The chemical oil dispersants BP used in its response to the 2010 Deepwater Horizon oil spill did little to mitigate the massive spill and likely did more harm than good, researchers from the University of Miami found.
A study led by a research team from the UM Rosenstiel School of Marine and Atmospheric Science analyzed polycyclic aromatic hydrocarbons (PAHs), the most toxic components of petroleum, from samples taken within a six-mile radius of the Deepwater Horizon blowout site.
Despite 3,000 tons (about 770,000 gallons) of Corexit oil dispersants injected near the well head, substantial amounts of oil continued to surface near the response site. This unprecedented use of the oil dispersants was intended to curb the spread of oil and facilitate its degradation, but the study found the oil dispersants were ineffective in doing either.
Researchers also found that the massive oil plumes that formed deep beneath the surface were not the result of the oil dispersants but the result of energy and pressure at the wellhead nearly a mile deep. These enormous forces forced the oil to break up into micro-droplets – the job that the oil dispersants were supposed to do. Thus, the researchers concluded, the oil dispersants were ineffective and unnecessary.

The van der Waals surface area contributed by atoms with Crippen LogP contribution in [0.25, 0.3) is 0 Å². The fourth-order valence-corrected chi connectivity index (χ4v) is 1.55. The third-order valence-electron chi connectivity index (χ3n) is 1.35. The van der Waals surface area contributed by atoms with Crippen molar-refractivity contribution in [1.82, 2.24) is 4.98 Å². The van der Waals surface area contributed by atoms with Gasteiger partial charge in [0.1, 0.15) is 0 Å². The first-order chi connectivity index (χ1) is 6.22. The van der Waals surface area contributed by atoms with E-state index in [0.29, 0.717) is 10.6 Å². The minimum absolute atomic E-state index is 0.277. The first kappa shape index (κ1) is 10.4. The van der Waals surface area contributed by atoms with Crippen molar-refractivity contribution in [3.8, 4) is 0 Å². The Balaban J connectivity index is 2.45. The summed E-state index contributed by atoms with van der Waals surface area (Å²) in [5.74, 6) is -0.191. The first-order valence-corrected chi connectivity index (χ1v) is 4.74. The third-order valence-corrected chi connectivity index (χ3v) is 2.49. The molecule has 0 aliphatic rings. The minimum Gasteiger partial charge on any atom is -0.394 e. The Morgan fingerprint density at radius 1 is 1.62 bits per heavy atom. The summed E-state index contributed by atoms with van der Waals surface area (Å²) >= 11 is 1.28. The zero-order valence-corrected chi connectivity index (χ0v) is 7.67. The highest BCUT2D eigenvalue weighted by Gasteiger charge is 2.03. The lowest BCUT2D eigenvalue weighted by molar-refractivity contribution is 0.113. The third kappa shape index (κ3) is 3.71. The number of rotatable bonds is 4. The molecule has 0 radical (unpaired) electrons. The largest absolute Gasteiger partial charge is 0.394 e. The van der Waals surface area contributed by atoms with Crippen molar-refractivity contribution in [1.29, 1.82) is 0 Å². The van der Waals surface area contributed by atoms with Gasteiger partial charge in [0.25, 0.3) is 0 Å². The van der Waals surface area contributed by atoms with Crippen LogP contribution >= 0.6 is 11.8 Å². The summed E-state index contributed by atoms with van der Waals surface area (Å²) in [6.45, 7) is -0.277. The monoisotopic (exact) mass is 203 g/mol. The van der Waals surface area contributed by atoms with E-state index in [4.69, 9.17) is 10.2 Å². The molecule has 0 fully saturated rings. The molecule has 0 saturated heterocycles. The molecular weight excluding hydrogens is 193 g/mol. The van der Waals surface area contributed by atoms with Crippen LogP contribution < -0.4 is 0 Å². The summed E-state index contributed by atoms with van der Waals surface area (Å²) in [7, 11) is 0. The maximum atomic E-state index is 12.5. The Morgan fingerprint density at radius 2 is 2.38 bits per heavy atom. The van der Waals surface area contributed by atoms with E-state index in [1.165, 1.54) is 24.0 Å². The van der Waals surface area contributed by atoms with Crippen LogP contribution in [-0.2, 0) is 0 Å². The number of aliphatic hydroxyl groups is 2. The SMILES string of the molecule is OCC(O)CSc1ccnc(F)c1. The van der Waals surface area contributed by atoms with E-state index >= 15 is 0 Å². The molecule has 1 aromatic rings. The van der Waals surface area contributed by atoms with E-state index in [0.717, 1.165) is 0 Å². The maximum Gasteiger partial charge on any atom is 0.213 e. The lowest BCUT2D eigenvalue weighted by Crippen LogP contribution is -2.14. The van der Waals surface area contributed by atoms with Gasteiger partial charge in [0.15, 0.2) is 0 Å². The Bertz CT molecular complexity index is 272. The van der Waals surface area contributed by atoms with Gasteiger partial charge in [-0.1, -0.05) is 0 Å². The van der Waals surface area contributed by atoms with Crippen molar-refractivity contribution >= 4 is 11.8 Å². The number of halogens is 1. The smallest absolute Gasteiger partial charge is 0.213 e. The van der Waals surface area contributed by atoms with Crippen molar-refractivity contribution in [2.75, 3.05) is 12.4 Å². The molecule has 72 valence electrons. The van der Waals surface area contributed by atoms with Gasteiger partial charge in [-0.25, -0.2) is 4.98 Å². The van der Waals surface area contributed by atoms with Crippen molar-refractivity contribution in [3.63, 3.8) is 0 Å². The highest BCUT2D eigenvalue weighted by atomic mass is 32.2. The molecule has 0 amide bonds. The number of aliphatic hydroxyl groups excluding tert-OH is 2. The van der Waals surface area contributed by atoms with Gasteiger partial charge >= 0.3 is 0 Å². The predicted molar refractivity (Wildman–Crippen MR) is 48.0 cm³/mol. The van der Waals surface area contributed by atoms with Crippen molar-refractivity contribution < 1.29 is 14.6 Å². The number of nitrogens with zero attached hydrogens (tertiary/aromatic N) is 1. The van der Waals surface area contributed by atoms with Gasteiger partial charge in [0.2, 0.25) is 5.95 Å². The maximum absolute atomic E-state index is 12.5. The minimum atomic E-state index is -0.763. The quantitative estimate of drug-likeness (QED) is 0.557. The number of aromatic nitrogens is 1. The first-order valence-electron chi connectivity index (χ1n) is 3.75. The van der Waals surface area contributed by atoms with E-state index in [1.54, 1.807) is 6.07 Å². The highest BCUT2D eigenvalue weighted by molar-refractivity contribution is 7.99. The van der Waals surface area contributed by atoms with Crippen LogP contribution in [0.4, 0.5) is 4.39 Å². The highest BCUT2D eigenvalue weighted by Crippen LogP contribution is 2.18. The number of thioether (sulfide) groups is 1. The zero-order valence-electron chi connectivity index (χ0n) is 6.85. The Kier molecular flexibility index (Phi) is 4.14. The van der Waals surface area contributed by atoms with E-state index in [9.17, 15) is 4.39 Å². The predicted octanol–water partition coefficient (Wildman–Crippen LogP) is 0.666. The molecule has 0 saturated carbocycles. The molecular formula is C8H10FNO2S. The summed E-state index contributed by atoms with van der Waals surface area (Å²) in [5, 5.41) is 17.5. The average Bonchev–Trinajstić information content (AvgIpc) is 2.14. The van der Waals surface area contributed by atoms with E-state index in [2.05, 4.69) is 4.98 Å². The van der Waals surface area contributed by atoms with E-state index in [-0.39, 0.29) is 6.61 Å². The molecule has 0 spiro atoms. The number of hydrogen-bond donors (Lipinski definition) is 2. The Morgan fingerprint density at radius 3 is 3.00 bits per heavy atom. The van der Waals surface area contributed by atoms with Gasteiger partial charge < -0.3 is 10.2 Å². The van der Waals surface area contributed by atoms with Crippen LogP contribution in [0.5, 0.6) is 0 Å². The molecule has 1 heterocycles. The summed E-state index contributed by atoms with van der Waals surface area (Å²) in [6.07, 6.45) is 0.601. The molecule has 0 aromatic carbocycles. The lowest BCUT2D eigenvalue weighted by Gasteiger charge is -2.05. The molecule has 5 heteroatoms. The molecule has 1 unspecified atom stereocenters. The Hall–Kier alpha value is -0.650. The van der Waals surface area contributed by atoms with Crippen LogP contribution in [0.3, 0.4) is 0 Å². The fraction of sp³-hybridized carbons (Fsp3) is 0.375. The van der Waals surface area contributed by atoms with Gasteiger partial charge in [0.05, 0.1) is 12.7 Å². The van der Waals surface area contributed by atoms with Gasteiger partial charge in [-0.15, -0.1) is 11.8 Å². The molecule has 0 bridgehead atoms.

The oil dispersants also may have worsened the ecological damage caused by BP’s Deepwater Horizon spill by “suppressing the growth of natural oil-degrading bacteria and by increasing the toxicity of the oil itself.”
“There is no real trade-off because there is no upside in using ineffective measures that can worsen environmental disasters,” said Claire Paris, a UM ocean sciences professor and leader of the research team.
The study’s authors said that as the oil industry drills in deeper and deeper water, it must find alternative strategies to manage blowouts. They said that the “capping stack” method BP used to stop the gushing wellhead may be a more effective first-response strategy.
Bio-surfactants, which are less toxic and better at degrading oil, may be a viable alternative for cleaning up oil spills in shallow waters, the researchers noted.